As such, it has been a source of inspiration for all artists venturing outside the "normal" limits of expression - particularly in film and pop music (there are those who blame Burroughs for Cyberpunk, but they've presumably never heard of Alfred Bester). But despite being the origin of "heavy metal" and numerous band names, most of Burroughs' admirers seem more enamoured with his image than his writing.

Hence his impact on popular culture has been greater than his influence on literature, touching even those who've never read him. The idea of Burroughs - a man who stared into the abyss and came back to report on it - always more appealing than the man himself or his writing ever was. The iconic Burroughs is a middle-aged, deadpan expressionless businessman, neatly attired in a three-piece suit and tie, practical haircut, who'd taken all manner of drugs known to man, and spews notions - with the voice of a St. Louis banker - that would make your parents froth at the mouth.

"That's the sex that passes the censor, squeezes through between bureaus, because there's always a space between, in popular songs and Grade B movies, giving away the basic American rottenness..."

The Naked Lunch is the text that created this cult figure, banned and narrowly escaping censorship in a trial that established the American obscenity standards for the following decades. It follows that the work itself is obscured by myth - often embellished and perpetuated by the writer and his cohorts themselves. There's claims the writer was doped while writing, that it was assembled from jumbled sources in a mad rush two weeks before first being printed in Paris, or that it's Burroughs' first foray into cut-ups.

The last is easiest to dismiss, as Burroughs was first introduced to the technique by Brion Gysin nearly a month after the first edition of The Naked Lunch hit the stands. It's possible Burroughs was writing under the influence, but it's not entirely clear of what: drugs, or his unrequited love for Allen Ginsberg. More likely he simply wanted to obscure just how much of his own experience he (consciously) imbued the text with - particularly his personal politics, which at the time leaned more towards the cooperative than the libertarian.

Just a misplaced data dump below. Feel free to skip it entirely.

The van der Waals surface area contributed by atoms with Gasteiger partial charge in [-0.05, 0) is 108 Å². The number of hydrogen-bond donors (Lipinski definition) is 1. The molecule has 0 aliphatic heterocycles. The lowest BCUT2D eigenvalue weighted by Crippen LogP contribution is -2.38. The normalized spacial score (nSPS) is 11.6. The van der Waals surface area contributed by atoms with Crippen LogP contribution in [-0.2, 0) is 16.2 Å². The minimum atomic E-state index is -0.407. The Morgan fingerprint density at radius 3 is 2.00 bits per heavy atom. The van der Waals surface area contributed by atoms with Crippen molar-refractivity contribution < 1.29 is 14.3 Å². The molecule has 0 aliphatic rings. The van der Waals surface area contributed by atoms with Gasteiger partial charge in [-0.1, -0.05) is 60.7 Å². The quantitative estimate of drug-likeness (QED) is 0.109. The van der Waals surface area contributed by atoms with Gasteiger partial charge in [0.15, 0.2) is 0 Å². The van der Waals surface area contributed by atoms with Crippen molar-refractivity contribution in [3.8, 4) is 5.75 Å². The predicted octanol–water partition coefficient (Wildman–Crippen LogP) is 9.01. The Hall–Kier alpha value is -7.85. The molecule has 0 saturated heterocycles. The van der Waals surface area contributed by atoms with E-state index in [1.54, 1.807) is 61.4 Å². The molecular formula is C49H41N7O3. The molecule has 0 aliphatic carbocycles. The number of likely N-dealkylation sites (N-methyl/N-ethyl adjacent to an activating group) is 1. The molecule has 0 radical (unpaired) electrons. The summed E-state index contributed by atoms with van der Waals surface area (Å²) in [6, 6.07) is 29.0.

The order of the text's that comprise The Naked Lunch isn't as random as purported either. While the different editions have differed significantly, the main part of the manuscript - some one hundred pages - had been written by early 1957, and remained largely unaltered since. Towards the end of 1956, Burroughs had kicked his habit for the first (but not last) time, and it's the beginning and end - if, indeed, they are such - that bear the marks of three different pairs of hands (Burroughs', Ginsberg's, and Jack Kerouac's) attempting to cobble a book together on at least four different occasions.

The myths are partially a byproduct of the main dish, a particularly runny concoction, threatening to "spill off the fork in every direction" practically all of the time. They may provide the hapless reader with some semblance of cohesion, yet simultaneously threaten to counter what may be the work's intended purpose. Half a century since it was first published, The Naked Lunch remains a baffling and fascinating indelible stain on the American literary landscape, and has become a preeminent classic of Beat literature.